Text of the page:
It is important to know that there are different types of anxiety. On the one hand we have pathological anxiety, sometime called dysfunctional. And on the other we have adaptive anxiety, known as “normal” anxiety. It’s important to know because people often think that all types of anxiety are negative.
In general terms, we can define anxiety as an emotional state that is a result of some sort of harm or misfortune. In other words, it occurs when someone thinks that something bad will happen. These thoughts can cause us great worry. It shows itself as emotional discomfort, something like a mixture of fear, restlessness and nervousness. There can also be physical symptoms, such as palpitations, nausea, and dizziness.
In adaptive anxiety, the expected suffering is a real probability. For example, when we know that we’ll be late for work and we expect to be rebuked for it. In pathological anxiety, on the other hand, there is emotional discomfort in the face of future damage that is possible, but not probable. Because of this, it becomes pretty much a permanent state. In other words, we expect something bad to happen to us constantly.
The role of anxiety
Adaptive anxiety is an in-built part of us. Its role is to protect us in order to guarantee our integrity and survival. When there is a real threat, both the body and the mind must prepare to face it. If we aren’t prepared in this way then a great feeling of helplessness floods us when the danger actually appears. Anxiety, then, has some positive purposes.
Pathological anxiety occurs when the person feels incapable of facing a threat. They also perceive threats in situations that are not real. When this happens persistently, you enter a state of anguish. In this anguish you don’t even know what you are afraid of. You simply feel fear because “something” may occur.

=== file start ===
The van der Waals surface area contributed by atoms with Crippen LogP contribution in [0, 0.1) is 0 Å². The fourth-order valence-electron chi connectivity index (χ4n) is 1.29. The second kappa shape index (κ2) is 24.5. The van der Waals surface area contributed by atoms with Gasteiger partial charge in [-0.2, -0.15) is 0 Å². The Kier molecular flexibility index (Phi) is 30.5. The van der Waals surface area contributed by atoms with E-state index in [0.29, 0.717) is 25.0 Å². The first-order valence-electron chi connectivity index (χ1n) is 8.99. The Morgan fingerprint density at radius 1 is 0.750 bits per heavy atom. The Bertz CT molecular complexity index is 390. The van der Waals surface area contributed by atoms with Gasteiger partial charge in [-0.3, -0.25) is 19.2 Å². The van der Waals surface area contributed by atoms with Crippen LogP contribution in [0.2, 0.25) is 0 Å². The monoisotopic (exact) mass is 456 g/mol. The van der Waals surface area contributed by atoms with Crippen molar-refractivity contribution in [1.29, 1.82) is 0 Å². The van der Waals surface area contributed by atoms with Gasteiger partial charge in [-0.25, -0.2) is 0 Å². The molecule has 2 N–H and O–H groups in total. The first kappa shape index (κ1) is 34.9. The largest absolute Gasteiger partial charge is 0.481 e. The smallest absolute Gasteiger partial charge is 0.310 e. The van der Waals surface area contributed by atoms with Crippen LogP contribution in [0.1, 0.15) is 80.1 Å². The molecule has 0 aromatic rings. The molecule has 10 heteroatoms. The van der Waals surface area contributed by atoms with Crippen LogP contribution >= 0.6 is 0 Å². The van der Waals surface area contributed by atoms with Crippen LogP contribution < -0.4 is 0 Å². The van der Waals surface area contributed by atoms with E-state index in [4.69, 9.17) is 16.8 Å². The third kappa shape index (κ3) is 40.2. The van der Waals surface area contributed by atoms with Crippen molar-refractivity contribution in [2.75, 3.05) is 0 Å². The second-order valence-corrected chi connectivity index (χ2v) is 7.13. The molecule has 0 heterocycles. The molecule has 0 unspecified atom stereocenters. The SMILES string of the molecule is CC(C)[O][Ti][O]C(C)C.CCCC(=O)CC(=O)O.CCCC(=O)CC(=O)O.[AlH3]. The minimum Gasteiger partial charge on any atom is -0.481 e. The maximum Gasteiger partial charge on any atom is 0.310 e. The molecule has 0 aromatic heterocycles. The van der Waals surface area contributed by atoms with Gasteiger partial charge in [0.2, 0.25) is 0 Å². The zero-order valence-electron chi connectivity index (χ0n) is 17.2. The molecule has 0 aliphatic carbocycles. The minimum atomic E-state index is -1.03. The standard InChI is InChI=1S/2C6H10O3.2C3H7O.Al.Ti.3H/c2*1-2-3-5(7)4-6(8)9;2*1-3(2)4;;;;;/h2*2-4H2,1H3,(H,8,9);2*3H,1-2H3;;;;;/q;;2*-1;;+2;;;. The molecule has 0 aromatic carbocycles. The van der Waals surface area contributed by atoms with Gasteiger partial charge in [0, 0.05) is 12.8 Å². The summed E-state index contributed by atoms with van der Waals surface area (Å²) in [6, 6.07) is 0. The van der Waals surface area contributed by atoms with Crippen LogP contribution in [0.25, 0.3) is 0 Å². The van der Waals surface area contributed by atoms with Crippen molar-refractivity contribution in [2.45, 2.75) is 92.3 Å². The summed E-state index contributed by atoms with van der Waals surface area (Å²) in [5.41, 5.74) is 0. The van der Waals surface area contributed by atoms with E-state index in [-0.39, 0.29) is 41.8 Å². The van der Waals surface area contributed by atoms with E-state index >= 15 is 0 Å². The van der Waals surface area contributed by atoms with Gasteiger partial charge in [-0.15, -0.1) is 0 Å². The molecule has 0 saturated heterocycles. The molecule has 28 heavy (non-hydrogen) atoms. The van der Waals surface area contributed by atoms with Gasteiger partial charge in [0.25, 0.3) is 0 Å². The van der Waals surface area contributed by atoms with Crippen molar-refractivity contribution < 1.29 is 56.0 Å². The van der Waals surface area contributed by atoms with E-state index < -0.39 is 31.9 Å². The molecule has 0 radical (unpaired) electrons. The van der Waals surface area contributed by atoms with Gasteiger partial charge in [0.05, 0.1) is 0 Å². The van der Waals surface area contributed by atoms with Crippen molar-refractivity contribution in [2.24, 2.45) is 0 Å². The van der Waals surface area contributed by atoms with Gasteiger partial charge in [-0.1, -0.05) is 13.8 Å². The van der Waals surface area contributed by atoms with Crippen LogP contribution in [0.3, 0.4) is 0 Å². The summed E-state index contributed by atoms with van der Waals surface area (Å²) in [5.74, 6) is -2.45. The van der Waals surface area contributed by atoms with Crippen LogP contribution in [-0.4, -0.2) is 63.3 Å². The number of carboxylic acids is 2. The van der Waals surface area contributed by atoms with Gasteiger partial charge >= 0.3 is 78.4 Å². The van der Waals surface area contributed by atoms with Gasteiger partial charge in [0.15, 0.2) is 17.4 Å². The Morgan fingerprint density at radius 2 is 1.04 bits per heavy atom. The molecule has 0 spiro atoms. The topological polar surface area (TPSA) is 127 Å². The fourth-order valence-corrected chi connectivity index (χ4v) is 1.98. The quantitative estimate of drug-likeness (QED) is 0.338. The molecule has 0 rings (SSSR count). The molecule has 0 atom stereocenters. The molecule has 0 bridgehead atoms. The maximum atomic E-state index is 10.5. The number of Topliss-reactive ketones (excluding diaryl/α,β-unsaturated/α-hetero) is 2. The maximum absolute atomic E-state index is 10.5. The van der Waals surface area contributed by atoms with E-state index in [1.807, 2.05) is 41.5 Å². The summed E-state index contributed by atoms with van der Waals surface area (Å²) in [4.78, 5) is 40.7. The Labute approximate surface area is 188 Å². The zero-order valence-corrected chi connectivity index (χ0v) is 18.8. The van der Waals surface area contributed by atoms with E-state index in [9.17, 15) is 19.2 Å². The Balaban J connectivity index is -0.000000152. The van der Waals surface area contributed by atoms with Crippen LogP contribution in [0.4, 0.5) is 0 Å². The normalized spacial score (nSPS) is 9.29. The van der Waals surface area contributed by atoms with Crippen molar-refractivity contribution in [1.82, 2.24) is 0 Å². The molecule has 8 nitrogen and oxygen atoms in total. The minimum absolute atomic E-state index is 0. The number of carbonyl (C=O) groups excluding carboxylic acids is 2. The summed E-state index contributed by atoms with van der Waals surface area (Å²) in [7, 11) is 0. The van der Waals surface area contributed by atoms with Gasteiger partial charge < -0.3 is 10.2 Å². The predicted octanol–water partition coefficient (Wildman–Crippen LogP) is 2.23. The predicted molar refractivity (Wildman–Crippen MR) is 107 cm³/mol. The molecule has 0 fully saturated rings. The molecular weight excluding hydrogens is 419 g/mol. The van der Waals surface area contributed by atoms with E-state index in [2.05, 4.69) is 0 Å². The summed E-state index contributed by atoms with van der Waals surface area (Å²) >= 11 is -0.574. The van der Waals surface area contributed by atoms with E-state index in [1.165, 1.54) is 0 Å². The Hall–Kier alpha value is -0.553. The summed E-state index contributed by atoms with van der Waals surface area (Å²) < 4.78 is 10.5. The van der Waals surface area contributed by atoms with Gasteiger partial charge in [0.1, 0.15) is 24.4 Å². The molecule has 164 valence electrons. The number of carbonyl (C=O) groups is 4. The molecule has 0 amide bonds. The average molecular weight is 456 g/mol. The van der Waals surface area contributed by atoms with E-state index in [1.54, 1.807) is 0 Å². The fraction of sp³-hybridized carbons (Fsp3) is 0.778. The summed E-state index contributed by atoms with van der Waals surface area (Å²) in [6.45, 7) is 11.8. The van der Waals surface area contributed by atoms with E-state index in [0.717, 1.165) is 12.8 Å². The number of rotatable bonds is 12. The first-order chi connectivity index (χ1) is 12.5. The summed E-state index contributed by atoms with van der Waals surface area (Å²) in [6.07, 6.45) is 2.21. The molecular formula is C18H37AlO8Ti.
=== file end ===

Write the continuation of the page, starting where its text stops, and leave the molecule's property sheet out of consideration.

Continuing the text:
A state of anxiety produces many physiological changes in our bodies. We need several of our organs (our heart, kidneys and lungs, for example) to be able to work at great intensity in order to face the threat. If someone experiences anxiety on a frequent basis then it is quite normal for our bodies to be adversely affected. Illness is a common result of this type of anxiety.
Characteristics of pathological anxiety
Those who suffer from pathological anxiety have a serious problem. It is not enough to give them a pat on the shoulder and tell them that everything will be fine. Escaping from this state requires much more than the goodwill of others.
The first thing to begin to unravel the problem is to know if what you have can be diagnosed as pathological anxiety. To know this for sure we must see whether the tension we are experiencing meets the following characteristics:
- Frequency and intensity. In pathological anxiety there are frequent episodes of anxiety, which are usually prolonged and we can experience them with high intensity. In adaptive anxiety, on the other hand, episodes are rare, pass quickly and are not as intense.
- Responses. In pathological anxiety there are disproportionate responses to the stimulus that provokes that state, whether it be real or imaginary. For example, being afraid of thieves entering the house and spending the whole night trying to make sure it doesn’t happen.
- Suffering. When anxiety is pathological, we experience it as a deep continuous suffering. In adaptive anxiety, suffering is temporary and leaves no trace.
- Functionality. Pathological anxiety affects our normal day to day lives. It either prevents us from taking action, or actually makes us take action. It does this in such a way that our routine is altered or limited, and confusion and fear fill our lives.
Why does anxiety become pathological?
Actually, the answer to this question could well fill several books. However, to sum things up, we could summarize by saying that behind this type of anxiety we can find unresolved trauma. Sometimes the relationship between trauma and anxiety is a direct one, but on other occasions it isn’t.
If someone, for example, is involved in a car accident, the event is likely to leave scars, and not just physical ones. It is quite normal for the victim of the accident to feel anxious every time they have to get in a car, or even when walking down a road. In this case, the relationship between trauma and anxiety is direct, albeit disproportionate if we consider the actual probability of threat.
In other cases, the trauma that gives rise to the pathological anxiety may be concealed, or inhibited in the unconscious. Rejection or abuse at an early age may be the cause.
Due to the above, pathological anxiety is a condition for which a person normally requires outside help to be able to be able to get over it. The most advisable thing is to contact a psychotherapist or a psychoanalyst to solve this problem.